(MetLife Infinity exemplifies value-added services to enhance customer engagement. Source: MetLife.)
Smart devices, sensors, and the Internet of Things are having a direct impact on the insurance business and will continue this trend in 2016. But the focus on insurance innovation and disruptive startups will bring some indirect change to the forefront as well. Not every new technology or company of interest to the insurance industry needs to be tied to the insurance products themselves. In fact, much of the focus in 2016 and beyond will be on ancillary services and products that surround insurance and make the overall experience better for a consumer.
An example is MetLife’s Infinity, an app that helps an individual create a kind of virtual lockbox of photos and experiences, a legacy to leave behind. Unlike telematics or smart devices that help assess or prevent risk, this isn’t a product that has any real impact to the core insurance products being sold by the carrier. But, along with the insurance product, it expands the overall experience of working with that insurer, making the life insurance just one component of the relationship.
The limited interactions between policyholders and their carriers has always been a problem in the space, especially because the transactions that do occur have negative associations (paying bills or filing a claim after an accident or death). By pairing insurance products with additional services, the insurer creates new channels for an ongoing conversation, and one that can be tied to lots of positive factors.
There are plenty of third-party vendors who are working on apps or portals or other technology that will have these kind of tangential ties to the insurance business—including a company called everplans that looks much like an expanded version of MetLife’s Infinity app. These companies include offerings like home concierge services, exercise and workout tracking, and smart lighting systems for offices. Some of these apps or products might impact the risk profile of a user or provide a data feed to the insurer that can be used for better demographic management, but others will merely enhance the overall experience.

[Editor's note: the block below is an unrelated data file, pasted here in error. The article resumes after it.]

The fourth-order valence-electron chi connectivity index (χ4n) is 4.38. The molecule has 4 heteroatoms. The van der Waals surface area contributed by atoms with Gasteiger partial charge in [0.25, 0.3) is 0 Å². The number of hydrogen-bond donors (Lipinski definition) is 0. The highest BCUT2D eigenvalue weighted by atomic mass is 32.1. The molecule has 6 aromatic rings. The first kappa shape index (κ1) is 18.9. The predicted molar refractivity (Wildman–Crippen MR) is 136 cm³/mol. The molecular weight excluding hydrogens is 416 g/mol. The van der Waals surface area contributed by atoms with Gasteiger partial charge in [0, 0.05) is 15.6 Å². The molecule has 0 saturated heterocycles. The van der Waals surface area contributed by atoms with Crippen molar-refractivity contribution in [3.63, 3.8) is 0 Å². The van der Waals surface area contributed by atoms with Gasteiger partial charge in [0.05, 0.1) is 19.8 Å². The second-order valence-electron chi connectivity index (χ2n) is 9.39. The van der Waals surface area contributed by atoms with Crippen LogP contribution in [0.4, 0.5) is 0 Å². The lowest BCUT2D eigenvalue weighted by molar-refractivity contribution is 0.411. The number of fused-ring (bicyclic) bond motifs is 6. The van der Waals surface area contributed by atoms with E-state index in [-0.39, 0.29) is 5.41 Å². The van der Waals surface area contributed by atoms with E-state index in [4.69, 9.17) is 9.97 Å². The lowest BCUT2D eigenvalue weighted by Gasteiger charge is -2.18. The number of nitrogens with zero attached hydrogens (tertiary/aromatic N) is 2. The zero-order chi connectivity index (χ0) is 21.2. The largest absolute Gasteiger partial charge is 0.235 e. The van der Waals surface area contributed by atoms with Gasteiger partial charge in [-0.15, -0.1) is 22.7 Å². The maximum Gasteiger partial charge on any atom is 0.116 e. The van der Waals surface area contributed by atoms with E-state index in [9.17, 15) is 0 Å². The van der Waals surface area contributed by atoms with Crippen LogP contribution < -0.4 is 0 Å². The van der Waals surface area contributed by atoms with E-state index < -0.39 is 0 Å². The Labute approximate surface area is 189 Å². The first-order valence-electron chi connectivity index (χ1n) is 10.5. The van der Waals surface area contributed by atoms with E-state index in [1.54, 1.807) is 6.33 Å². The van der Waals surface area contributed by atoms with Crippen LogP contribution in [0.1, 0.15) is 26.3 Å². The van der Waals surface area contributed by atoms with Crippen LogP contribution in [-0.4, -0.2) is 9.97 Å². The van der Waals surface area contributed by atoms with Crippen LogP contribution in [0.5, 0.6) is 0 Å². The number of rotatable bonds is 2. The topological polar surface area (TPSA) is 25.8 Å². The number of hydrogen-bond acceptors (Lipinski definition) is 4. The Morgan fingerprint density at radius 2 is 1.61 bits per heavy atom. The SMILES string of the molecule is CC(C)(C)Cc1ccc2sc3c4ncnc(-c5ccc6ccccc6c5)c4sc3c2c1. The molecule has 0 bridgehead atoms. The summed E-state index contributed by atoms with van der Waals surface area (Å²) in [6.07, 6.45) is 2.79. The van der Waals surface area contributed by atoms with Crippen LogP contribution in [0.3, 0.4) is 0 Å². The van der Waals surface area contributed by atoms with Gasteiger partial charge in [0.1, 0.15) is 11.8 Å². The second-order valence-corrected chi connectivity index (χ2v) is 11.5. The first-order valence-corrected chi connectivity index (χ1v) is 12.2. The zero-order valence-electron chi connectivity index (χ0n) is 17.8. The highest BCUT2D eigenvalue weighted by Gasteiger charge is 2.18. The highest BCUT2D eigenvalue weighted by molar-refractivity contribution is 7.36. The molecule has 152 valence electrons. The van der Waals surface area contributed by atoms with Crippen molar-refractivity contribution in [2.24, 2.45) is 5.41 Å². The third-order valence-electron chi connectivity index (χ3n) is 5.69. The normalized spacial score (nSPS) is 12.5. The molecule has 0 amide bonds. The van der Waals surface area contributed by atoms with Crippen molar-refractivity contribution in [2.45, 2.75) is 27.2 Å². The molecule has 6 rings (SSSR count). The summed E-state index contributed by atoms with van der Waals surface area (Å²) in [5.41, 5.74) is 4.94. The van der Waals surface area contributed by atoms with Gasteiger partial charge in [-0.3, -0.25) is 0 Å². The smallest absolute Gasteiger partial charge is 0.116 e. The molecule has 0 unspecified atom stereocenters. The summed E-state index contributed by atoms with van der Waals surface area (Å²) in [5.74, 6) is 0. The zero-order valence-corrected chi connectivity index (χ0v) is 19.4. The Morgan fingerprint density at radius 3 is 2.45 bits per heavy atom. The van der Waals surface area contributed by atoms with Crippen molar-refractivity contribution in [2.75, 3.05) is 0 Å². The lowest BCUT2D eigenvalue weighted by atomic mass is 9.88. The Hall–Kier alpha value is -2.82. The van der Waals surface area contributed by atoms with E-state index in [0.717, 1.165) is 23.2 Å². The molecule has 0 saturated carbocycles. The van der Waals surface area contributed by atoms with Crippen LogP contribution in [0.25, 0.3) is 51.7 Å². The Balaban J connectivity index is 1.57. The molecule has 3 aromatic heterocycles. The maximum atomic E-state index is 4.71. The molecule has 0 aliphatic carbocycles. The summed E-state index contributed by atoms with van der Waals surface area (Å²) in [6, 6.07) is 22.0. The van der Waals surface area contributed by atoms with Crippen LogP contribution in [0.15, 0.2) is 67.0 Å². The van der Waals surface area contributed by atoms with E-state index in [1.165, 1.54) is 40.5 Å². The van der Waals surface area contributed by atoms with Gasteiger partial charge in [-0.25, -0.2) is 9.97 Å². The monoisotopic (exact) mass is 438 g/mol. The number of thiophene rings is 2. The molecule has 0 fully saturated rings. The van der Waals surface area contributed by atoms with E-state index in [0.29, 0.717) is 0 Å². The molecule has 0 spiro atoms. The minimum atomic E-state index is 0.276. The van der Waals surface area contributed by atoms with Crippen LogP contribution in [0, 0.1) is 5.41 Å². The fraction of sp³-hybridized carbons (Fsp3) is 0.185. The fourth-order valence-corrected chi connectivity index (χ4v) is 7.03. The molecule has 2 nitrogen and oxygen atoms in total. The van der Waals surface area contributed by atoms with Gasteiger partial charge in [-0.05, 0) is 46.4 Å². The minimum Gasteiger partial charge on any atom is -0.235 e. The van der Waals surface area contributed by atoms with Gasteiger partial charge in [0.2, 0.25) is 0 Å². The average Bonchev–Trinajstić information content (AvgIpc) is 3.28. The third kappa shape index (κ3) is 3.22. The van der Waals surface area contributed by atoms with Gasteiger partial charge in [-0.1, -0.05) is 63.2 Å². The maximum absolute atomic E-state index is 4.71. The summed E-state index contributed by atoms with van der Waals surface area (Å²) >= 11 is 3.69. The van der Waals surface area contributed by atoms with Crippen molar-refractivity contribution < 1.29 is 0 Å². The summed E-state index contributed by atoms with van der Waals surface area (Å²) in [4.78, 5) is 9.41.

Owning the Customer Relationship
If insurers aren’t considering this kind of broadened experience, be warned that these third-party companies definitely have it on their radar. In the future, these types of services will be bundled together with insurance. It will either be insurers who come to the marketplace with additional tools and enhancements as free or discounted add-ons, or if will be the third-party companies including bundled insurance as part of their product. The customer won’t necessarily care whose brand takes the lead in the marketing and sales channel, but insurance companies should want to be the ones owning that relationship.
Marketing departments at insurance companies have long referred to insurance as an “experience product.” By looking to these broader arenas, whether by building them internally or partnering with third-party companies, insurers have an opportunity to make that statement truer than ever.
Editor’s note: This is the second article in a series of three. See the first part here.